We have already covered this topic in-depth in this article on How to cook without using oil. We know that the vegetables aren’t a problem because of their high water content, but for tofu, you might need to use a nonstick pan. I have also done it with a regular pan, putting the tofu in when the pan was already hot and there was minimal sticking. Just don’t stir it too early or too much. I will also give you one of my most precious tips here as the other thing about cooking with oil is that it gives your food moisture. You see, water evaporates but oil doesn’t. So the best trick I have invented is to use tapioca starch to thicken the water so it doesn’t evaporate. And it also provides a bit of greasy feel to it because it has a really special consistency.
Tip #2: Use tapioca starch for greassy look and feel.
How to make a plant-based Pad Thai sauce?
As I mentioned at the beginning of this article, a Pad Thai sauce is usually made with tamarind pulp, fish and/or shrimp sauce, onions, garlic, chili, and palm sugar. So the first ingredient, the tamarind pulp is already whole-food, plant-based. Tamarind is actually a fruit and it gives the sauce its acidity. We will replace the fish and shrimp with soy sauce. You can also use tamari for a gluten-free version and for lower sodium content. Onions, garlic, and chili are all plants, so everything is fine there. And now we come to the palm sugar. I am going to tell you about my sweetener of choice, which is also considered a whole-food and is very healthy. It is considered one of the healthiest options when it comes to sweeteners, followed closely by maple syrup which is way too expensive for my taste. Just as a fun fact, agave syrup is considered one of the most unhealthy sweeteners, being no better than table sugar. Dates also add to the thickness so they are perfect for this sauce. And don’t worry if you don’t like dates, their flavor is unnoticeable.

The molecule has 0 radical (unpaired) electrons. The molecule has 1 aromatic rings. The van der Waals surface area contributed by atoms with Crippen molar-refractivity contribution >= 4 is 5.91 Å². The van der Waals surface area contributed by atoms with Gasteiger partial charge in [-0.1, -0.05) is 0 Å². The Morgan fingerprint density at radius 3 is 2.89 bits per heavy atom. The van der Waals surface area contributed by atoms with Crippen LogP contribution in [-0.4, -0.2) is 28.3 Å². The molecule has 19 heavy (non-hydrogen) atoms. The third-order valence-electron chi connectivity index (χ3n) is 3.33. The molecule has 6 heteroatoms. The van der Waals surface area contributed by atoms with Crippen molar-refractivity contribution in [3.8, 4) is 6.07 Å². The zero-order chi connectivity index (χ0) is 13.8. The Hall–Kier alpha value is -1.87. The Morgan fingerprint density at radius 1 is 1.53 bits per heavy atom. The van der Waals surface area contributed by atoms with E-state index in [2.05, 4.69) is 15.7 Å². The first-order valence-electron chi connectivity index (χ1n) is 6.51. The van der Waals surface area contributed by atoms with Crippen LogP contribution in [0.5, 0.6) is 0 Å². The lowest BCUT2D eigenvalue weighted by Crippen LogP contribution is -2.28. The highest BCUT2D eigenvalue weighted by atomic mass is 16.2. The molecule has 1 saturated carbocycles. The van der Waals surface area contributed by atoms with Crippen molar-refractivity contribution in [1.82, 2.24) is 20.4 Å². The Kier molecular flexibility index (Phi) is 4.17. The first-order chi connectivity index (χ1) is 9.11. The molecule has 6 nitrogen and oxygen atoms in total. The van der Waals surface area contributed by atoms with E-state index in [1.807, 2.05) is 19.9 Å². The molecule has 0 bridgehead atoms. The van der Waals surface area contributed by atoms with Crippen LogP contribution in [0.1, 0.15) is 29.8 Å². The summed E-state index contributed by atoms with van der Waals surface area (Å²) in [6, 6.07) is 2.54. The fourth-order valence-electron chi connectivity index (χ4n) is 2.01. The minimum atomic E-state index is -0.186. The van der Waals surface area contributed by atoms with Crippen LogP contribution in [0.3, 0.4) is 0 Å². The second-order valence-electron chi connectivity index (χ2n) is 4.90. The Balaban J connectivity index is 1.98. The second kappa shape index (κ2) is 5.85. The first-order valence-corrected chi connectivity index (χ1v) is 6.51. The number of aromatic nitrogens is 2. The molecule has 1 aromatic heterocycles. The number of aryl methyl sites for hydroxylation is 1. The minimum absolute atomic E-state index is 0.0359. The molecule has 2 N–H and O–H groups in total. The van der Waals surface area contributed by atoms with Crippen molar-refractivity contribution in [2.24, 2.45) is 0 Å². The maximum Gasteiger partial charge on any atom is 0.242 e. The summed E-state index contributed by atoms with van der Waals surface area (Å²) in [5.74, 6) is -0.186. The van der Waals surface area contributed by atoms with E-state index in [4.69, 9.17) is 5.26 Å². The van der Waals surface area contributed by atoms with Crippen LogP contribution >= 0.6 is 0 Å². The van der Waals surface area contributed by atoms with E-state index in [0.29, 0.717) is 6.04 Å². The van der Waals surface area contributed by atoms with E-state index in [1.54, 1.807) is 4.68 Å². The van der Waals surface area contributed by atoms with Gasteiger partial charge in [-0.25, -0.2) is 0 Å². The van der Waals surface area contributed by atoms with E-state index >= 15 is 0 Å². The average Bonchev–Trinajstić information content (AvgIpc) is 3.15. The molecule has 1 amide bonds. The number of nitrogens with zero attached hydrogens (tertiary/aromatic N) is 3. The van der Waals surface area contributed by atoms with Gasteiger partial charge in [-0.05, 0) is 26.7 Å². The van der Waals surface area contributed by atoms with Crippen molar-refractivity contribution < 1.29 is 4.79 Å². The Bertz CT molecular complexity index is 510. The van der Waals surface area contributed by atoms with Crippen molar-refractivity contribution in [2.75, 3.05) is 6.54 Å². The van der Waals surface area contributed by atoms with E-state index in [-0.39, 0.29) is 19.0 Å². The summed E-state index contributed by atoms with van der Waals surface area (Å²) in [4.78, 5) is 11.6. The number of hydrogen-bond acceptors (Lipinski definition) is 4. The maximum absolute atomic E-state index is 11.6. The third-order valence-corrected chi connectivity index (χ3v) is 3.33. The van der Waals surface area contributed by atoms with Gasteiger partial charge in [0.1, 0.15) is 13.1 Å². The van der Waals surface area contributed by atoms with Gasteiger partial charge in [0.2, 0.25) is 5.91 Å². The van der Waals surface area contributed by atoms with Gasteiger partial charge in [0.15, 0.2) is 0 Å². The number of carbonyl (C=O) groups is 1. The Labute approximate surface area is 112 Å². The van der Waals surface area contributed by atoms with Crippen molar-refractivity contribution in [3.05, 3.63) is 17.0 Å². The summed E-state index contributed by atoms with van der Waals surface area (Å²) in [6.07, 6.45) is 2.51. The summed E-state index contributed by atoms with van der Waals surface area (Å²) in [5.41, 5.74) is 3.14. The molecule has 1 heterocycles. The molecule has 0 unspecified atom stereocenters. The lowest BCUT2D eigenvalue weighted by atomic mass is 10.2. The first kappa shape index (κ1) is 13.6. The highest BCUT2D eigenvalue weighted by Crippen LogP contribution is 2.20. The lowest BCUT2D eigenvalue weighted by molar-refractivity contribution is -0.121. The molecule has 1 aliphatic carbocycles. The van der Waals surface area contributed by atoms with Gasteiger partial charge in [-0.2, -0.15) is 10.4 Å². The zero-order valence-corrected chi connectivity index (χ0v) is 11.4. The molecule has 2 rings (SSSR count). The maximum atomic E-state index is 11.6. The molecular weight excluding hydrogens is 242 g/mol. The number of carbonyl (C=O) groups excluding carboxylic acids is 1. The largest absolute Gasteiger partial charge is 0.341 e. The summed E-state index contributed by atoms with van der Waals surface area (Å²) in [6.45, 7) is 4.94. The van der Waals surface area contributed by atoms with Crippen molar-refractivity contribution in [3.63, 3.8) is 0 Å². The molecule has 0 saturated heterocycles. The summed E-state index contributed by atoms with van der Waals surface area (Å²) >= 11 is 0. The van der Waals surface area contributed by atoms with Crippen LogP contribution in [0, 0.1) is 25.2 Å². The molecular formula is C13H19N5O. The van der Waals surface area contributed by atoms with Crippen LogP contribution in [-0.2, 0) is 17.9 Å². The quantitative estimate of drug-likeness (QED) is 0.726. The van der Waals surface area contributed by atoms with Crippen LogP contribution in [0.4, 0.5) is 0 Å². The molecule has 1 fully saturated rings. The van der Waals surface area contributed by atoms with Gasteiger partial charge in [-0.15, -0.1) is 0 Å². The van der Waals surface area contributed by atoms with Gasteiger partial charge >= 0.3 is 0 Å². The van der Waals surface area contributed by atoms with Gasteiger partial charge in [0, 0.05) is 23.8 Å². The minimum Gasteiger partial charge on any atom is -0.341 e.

Tip #3: Use dates for sweetness.
A word on the rice noodles
Noodles are considered to be a whole-food when they are made out of whole grains. For Pad Thai, the rice noodles have to be at least 5mm wide. At least that is how I feel. So don’t use glass rice noodles or vermicelli, and try to find wider, brown rice noodles.